Announcement: Premium Content sections will only be available to subscribers as of June 1, 2013. If you are a subscriber please register for the site. Once you register for the site use the Change My Status link from the Premium Content menu to make sure we get your user status correct. If you are not a subscriber, you can become a subscriber for just $29 per year!
“They said a flat fee based on actual costs,” emphasized County Commissioner Bill Kennedy, to planning staff members about the request of sign companies. Yellowstone County Commissioners sent the planning staff back, last week, to gather more input regarding the fees the department wants to charge to allow businesses to install commercial signs in the county.
Kennedy said he didn’t like the staff proposal to charge a $400 flat fee.
“The budget is going to be the huge issue in the next state legislature,’ said Jon Bennion, in speaking before members of the boards of the Big Sky Economic Development Authority (EDA) and the Big Sky Economic Development Corporation (EDC), last week.
Bennion is the Director of Governmental Affairs for the Montana Chamber of Commerce. “Our mission is to make Montana an even better place in which to do business,” he said.
We’re often told that public buses are the most cost effective and energy efficient means of transportation available. But a recent MPI (Montana Policy Institute) study found that this perception doesn’t hold true in rural states like Montana.
When compared to driving private automobiles, public transit in Montana costs more and takes a greater toll on the environment per passenger mile than does driving that same mile in a private vehicle – even when comparing to SUVs or light trucks.
Yellowstone County Commissioners issued a request for proposal on Tuesday for a general contractor to oversee the reconstruction of Rimrock Auto Arena.
Applications must be submitted by 5 p.m. on July 26. They will be opened on July 27 and reviewed by a committee. The Yellowstone County Commissioners will make their final selection on August 3.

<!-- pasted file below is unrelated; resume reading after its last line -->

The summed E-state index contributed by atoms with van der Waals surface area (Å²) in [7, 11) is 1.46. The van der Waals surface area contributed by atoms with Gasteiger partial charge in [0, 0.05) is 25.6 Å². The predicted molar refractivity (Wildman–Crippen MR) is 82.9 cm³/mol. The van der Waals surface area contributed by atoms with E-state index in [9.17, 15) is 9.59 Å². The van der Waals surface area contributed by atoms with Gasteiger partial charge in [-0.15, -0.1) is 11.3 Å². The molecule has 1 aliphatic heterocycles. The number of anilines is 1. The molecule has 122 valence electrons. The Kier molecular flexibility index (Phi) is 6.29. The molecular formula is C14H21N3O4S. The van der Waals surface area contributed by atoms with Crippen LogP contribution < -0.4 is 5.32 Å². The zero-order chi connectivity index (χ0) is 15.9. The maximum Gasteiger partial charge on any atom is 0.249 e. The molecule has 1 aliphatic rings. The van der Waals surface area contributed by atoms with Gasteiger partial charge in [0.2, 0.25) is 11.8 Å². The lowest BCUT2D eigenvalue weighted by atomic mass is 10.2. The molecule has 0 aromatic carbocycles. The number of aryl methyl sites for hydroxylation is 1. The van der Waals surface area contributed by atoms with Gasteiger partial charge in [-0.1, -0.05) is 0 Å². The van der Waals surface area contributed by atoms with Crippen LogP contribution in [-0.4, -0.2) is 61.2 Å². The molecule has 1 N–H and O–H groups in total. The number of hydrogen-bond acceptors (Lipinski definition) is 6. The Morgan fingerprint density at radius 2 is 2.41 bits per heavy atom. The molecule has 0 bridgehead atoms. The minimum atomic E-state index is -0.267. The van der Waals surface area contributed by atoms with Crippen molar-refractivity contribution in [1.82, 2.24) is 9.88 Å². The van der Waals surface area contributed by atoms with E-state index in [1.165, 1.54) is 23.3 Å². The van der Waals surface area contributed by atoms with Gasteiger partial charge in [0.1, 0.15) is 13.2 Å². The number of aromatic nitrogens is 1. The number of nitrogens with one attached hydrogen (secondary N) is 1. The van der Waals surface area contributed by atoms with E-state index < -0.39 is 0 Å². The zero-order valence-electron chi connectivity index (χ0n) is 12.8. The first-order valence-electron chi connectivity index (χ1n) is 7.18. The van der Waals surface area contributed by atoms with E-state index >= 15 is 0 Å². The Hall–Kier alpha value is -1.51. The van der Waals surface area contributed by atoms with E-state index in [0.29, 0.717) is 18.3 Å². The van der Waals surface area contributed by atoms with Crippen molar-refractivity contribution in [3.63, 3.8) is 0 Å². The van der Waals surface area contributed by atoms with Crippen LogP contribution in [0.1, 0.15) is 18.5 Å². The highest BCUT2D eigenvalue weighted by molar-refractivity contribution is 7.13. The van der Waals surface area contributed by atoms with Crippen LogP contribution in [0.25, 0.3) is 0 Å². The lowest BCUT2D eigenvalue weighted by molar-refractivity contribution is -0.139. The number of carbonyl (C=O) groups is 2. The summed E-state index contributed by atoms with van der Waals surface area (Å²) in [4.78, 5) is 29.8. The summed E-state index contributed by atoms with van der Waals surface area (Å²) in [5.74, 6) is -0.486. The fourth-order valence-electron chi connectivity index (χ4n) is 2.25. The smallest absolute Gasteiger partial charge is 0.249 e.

Eric Hulteng, Hulteng Construction, who has been hired by the county to advise in the process and prepare the RFP, said that there has been a great deal of interest expressed in the RFP and that he anticipates “a good turn out of qualified respondents.”
The City of Laurel plans to operate three buses providing daily (Monday-Friday) service between Laurel and Billings for commuters and daily “demand-response” service Monday-Friday for in-town residents, City Planner James Caniglia said.
In a vote of two to one, Yellowstone County Commissioners refused to put a mill levy request on the November ballot for the City County Planning Department. Despite wide support from public officials in almost all corners of local government, Commissioners Jim Reno and John Ostlund said that the economic times made it difficult to put the one mill request, which would have garnered $237,000 each year hence.
Commission Bill Kennedy, the dissenting vote, said that he thought the voters should have the opportunity to make the decision themselves. The matter was considered at the regular board meeting of the county commissioners last week.
From six proposals, Yellowstone County Commissioners have selected CTA as the general architectural design firm to oversee the reconstruction of Rimrock Auto Arena in Metra Park. The county will now enter into negotiation to establish the terms of the agreement. The arena was largely destroyed in a tornado on Father’s Day.
CTA was recommended as the top proposal by a committee which reviewed the applications. Should the county not be able to come to terms with CTA, they will move on to the second ranked firm, Harrison G. Fagg & Assoc.
So far the restoration contractors have hauled away 330 tons of debris from Rimrock Auto Arena.
The process of restoring the tornado damaged facility, however, is one that is fraught with unexpected issues needing immediate answers on a daily basis. With that in mind, Yellowstone County Commissioners have decided to set up a daily time in their schedules so that they are available, as need be, to talk with insurance adjusters, contractors, vendors and staff, in a timely manner that keeps things moving along.
One day last week, the issue was the level of insurance the county would require of the successful design firm that will be chosen to advise, design and oversee construction. Some prospective local firms were claiming that the request is too high. A few even suggested that it was a deliberate ploy, in order to eliminate competitors in favor of a preferred company. The issue needed to be addressed immediately in order to keep the “request for proposals” process moving along at the set schedule.
The Big Sky Business Journal
P.O. Box 3262
Billings, MT 59103